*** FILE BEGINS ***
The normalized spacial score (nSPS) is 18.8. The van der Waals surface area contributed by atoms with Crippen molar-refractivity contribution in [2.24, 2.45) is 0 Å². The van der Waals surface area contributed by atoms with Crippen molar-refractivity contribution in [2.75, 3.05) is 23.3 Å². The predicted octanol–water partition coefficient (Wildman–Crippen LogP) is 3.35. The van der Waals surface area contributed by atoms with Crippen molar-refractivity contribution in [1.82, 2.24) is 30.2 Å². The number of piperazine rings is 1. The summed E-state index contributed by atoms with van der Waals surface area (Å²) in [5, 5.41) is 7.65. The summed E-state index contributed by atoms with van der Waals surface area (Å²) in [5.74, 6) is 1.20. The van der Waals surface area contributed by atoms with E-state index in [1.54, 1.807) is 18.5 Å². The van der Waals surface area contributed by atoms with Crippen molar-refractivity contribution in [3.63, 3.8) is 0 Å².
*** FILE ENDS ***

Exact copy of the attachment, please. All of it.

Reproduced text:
The normalized spacial score (nSPS) is 18.8. The van der Waals surface area contributed by atoms with Crippen molar-refractivity contribution in [2.24, 2.45) is 0 Å². The van der Waals surface area contributed by atoms with Crippen molar-refractivity contribution in [2.75, 3.05) is 23.3 Å². The predicted octanol–water partition coefficient (Wildman–Crippen LogP) is 3.35. The van der Waals surface area contributed by atoms with Crippen molar-refractivity contribution in [1.82, 2.24) is 30.2 Å². The number of piperazine rings is 1. The summed E-state index contributed by atoms with van der Waals surface area (Å²) in [5, 5.41) is 7.65. The summed E-state index contributed by atoms with van der Waals surface area (Å²) in [5.74, 6) is 1.20. The van der Waals surface area contributed by atoms with E-state index in [1.54, 1.807) is 18.5 Å². The van der Waals surface area contributed by atoms with Crippen molar-refractivity contribution in [3.63, 3.8) is 0 Å².